According to UNEP, by 2025, the funds allocated to nature should be doubled

Limiting global warming to below 1.5°C requires halting biodiversity loss, achieving land degradation neutrality and achieving the Sustainable Development Goals. Radical action is also needed to reduce emissions, protect nature and sustainably consume and produce, UNEP said.

According to the UN agency, nature-based solutions offer the possibility of solving a range of problems in an integrated way.

However, financial flows for these solutions are currently only $154 billion per year, less than half of the $384 billion annual investment required by 2025 and only a third of the required investment by 2030 ($484 billion per year). dollars).

“Science is undeniable. As we move to net zero emissions by 2050, we must reorient all human activity to reduce pressure on the natural world on which we all depend,” said UNEP Executive Director Inger Andersen. “This requires governments, businesses and finance to massively increase investment in nature-based solutions, because investments in nature are investments in securing the future of future generations. »

The report was released a week before the start of the United Nations Conference on Biodiversity (COP 15) in Montreal, Canada. The world’s governments must adopt a landmark agreement to halt and restore nature loss by 2030.

Resource mobilization for the implementation of the post-2020 global biodiversity framework is among the key issues discussed.

Thus, UNEP and its partners urged governments to reach an agreement that sets out a clear mandate requiring the financial sector to align its activities with environmentally friendly objectives.

Increase global private sector investment

Current global investments to take urgent action on climate change, biodiversity loss and land degradation need to increase by $230 billion per year by 2025.

Governments currently provide 83% of funding for nature-based solutions. But these flows are unlikely to increase significantly due to fiscal challenges related to conflict, debt and poverty, the report said.

To achieve this, the private sector needs to significantly increase its investment from the annual level of 26 billion dollars (17%). It should increase its investments in sustainable supply chains and reduce activities that have a negative impact on climate and biodiversity. It should also offset unavoidable impacts through financial markets of a highly honest nature, pay for the ecosystem services it uses, and invest in activities that have a positive impact on nature.

The analysis shows that limiting global warming to 1.5°C, not 2°C, can be achieved if action is taken immediately and an additional cumulative investment of $1,500 billion is incurred between 2022 and 2050.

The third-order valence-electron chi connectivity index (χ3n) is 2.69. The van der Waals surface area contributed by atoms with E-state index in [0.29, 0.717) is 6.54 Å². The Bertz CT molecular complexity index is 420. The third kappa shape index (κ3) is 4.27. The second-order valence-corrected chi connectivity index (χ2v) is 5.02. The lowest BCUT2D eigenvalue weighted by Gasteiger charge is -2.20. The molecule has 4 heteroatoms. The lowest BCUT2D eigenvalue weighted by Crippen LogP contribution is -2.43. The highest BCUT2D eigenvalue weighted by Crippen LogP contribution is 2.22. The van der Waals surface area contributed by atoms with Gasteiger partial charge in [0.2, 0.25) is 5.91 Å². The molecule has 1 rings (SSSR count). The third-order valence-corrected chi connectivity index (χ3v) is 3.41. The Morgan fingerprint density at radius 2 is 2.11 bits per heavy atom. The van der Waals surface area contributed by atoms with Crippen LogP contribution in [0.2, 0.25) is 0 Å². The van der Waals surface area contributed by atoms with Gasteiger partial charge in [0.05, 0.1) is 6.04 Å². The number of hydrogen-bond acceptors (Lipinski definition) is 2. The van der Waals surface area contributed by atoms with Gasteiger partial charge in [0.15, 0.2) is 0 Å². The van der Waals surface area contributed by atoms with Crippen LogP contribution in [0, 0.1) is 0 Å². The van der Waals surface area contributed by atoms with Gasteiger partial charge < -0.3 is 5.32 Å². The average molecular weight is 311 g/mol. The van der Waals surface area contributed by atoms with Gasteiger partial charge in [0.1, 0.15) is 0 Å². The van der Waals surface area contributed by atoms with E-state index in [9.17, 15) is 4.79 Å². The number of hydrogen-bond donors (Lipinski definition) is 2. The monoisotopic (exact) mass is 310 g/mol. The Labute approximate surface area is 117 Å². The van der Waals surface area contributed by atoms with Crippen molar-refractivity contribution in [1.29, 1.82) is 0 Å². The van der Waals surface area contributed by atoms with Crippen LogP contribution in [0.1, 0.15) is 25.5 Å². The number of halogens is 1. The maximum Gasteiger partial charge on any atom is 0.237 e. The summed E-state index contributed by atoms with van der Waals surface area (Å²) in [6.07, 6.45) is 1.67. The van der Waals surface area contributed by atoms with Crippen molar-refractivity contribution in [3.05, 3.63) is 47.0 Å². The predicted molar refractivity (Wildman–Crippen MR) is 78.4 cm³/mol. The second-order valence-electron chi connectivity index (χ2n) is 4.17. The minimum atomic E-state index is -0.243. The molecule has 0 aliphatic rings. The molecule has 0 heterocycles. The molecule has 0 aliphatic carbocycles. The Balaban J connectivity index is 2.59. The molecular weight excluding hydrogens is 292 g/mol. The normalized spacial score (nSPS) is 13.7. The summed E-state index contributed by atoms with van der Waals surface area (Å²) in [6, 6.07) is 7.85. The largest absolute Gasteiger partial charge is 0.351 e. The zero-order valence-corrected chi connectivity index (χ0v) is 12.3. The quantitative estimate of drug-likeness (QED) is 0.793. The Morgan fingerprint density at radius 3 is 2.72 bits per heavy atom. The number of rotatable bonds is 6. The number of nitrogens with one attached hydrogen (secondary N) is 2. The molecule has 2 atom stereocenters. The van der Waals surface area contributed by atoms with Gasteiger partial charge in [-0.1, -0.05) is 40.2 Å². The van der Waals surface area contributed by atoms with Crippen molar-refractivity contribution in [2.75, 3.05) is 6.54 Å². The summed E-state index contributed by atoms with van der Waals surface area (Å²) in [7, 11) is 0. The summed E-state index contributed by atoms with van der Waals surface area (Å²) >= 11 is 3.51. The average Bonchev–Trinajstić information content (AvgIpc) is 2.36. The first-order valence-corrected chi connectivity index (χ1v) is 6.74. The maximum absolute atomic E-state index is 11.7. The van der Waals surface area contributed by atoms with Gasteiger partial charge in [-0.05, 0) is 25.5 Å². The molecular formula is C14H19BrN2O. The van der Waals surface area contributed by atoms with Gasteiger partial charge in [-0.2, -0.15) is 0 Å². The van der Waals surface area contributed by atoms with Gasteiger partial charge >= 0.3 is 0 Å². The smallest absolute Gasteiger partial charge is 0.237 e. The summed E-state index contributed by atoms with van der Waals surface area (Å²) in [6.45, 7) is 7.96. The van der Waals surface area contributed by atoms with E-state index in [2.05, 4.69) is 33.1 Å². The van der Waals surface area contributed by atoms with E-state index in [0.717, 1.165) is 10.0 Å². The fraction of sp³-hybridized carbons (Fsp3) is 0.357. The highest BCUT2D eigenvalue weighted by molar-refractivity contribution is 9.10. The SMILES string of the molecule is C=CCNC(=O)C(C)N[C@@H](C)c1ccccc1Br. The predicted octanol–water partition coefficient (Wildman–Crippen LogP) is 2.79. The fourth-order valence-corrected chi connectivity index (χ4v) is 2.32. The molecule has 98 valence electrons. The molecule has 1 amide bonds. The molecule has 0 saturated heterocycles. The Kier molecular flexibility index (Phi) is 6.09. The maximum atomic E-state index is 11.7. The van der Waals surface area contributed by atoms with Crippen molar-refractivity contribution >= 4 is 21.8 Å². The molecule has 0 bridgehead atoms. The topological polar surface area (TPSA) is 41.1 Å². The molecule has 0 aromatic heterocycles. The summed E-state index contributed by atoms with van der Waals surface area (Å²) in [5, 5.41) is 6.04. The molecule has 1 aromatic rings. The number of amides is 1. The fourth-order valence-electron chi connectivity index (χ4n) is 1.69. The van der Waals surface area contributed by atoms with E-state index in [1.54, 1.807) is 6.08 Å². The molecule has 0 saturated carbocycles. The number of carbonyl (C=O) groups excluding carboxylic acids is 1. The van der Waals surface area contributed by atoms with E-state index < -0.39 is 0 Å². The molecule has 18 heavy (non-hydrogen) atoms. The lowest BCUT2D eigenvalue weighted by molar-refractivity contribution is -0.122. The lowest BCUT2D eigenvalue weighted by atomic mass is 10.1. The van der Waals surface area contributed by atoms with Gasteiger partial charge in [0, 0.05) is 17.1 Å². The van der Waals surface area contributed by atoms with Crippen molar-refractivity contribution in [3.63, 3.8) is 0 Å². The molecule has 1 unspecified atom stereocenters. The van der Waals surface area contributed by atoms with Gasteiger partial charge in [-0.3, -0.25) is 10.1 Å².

This additional investment will be directed towards sustainable agriculture and peatland restoration. Phasing out coal and decarbonizing energy systems will not be enough without major investments in natural solutions.

“As the world faces multiple crises, this report provides insight and shows how to combat climate change, biodiversity loss and land degradation by significantly increasing public and private investment in nature-based solutions, with multiple social and economic benefits. We must act now,” said Jochen Flasbart, State Secretary of the German Federal Ministry for Economic Cooperation and Development.

Coral Reef Image Bank/Alexander

Fish around coral reefs in the Red Sea near Egypt.

Investments in marine ecosystems

This new edition of the UNEP report also covers marine ecosystems, showing that only 9% of total investment in nature-based solutions targets ocean-based solutions.

Disproportionately, the ocean covers more than 70% of the Earth’s surface and absorbs about 25% of all CO2 emissions, making it one of the world’s largest carbon sinks, in addition to providing 17% of the planet’s protein.

Short-term viewing is no longer possible

While the International Monetary Fund (IMF) has warned of the “darkest hour” for global growth in 2023, UNEP, for its part, has noted that many short-term efforts by governments to stimulate domestic product (GDP) are not true. Nature is the basis of many economies that may lead to higher costs for current and future generations in the coming years.

UNEP said that solutions must be found to face the current challenges and thus practices that combat the main drivers of biodiversity loss, land degradation and climate degradation.

While protecting 30% of land and oceans by 2030 is an important goal, the funding gap for this is estimated at US$17-22 billion per year by 2030, and more funds should be allocated to natural vegetation restoration and afforestation.

In addition, UNEP explained that harmful flows from public sources must be redistributed and the imperative of “positive character” must be placed at the heart of economic policy, business and investment decisions.

“The science has never been clearer,” UNEP said in its report. As the effects of climate change manifest themselves in the form of unprecedented fires, droughts, and floods, nature-based solutions will help mitigate these impacts and reduce the costs of responding to these climate-related disasters. Because investing in nature is the smartest investment to build economic stability and human well-being.

UNEP reiterated its call to double funding for nature by 2025.

Leave a Reply

Your email address will not be published. Required fields are marked *